The Incendiary Attraction Between Squirrels and Power Lines

Save ArticleSave Article

Failed to save article

Please try again

The Western Gray Squirrel (Courtesy of Larry McCombs)

And now: the latest in Bay Area squirrel headlines. Squirrel causes power outage at San Jose State University. Also, Squirrel nearly burns down Menlo Park home. Do you notice a pattern? 

It can be incendiary news when squirrels do dramatic damage to human property. The attack on San Jose State last Wednesday shut down that campus for a day.

Should we be afraid of killer squirrels on the loose in the San Francisco Bay Area? No, says Captain Daniel Vega, Public Information Officer for the San Jose Fire Department.

Captain Vega assures us that squirrels aren’t trying to incinerate humans. In fact, it typically goes the other way 'round, with the little critters electrocuted after one bite. "But that is a fire concern, too. If the animal were to actually catch on fire, then wherever their body lay, there would be a fire risk," Vega says.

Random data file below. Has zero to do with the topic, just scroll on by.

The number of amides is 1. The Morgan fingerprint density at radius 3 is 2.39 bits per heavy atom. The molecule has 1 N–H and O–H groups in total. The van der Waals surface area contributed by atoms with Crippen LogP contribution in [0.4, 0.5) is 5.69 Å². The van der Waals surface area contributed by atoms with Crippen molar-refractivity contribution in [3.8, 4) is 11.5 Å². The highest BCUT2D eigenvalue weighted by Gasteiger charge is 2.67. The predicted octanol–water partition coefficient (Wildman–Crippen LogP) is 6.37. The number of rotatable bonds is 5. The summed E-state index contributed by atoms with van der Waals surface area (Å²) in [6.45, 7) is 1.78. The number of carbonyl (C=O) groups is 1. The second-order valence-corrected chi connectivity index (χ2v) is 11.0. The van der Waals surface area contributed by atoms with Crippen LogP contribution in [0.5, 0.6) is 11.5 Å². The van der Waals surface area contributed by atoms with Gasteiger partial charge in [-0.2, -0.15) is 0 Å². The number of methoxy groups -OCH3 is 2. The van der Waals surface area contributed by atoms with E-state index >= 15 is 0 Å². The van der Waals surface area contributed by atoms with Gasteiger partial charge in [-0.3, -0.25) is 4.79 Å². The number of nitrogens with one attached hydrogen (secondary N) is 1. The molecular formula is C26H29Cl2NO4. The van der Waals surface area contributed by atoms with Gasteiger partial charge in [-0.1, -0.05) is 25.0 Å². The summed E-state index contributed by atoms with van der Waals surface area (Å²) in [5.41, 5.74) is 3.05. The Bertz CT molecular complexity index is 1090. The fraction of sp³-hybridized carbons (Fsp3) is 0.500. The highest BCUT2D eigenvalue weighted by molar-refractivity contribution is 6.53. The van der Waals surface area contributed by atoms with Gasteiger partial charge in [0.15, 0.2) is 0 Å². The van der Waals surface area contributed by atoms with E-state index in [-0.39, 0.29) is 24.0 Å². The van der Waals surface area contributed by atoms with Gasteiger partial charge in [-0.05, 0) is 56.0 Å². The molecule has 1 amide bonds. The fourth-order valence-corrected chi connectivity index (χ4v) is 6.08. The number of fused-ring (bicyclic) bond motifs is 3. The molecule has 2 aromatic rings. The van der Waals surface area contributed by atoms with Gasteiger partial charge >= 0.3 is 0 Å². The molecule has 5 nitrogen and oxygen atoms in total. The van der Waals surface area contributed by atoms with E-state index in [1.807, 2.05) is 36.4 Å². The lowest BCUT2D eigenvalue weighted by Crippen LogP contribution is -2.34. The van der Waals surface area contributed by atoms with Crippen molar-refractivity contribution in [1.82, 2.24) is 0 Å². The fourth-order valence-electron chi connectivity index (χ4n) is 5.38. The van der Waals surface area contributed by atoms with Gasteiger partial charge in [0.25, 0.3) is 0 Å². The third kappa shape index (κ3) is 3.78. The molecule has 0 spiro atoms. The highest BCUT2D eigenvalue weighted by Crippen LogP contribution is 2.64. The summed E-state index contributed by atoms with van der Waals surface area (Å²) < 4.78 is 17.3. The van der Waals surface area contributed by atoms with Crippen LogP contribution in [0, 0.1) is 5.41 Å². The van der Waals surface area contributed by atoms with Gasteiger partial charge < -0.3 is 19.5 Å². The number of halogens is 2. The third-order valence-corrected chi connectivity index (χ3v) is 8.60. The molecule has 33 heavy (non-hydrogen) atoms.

So why do squirrels chew through power cables? Animal behaviorists say rodents in general are always looking for new food sources or nesting material — and squirrels in particular often look for those goodies in and around trees. Which tend to be near -- you guessed it -- power lines.

Sponsored

"Squirrels are essentially parrots without wings," says Dr. Joseph Garner, Associate Professor in the Department of Psychiatry and Behavioral Sciences at Stanford University.

Garner adds, "We don’t do a good job of appreciating how human environments look to other animals, and how we might inadvertently attract other animals into the spaces we create."

In other words, it's our own darn fault squirrels find power cables attractive: they're naturally curious, adaptable and keen for a challenge. The trouble is, they don't grasp the inherent dangers they face living in proximity to people.

Along those lines, here's an ad for a Canadian beer that shows a squirrel demonstrating impressive agility and mental flexibility traversing a human-designed obstacle course: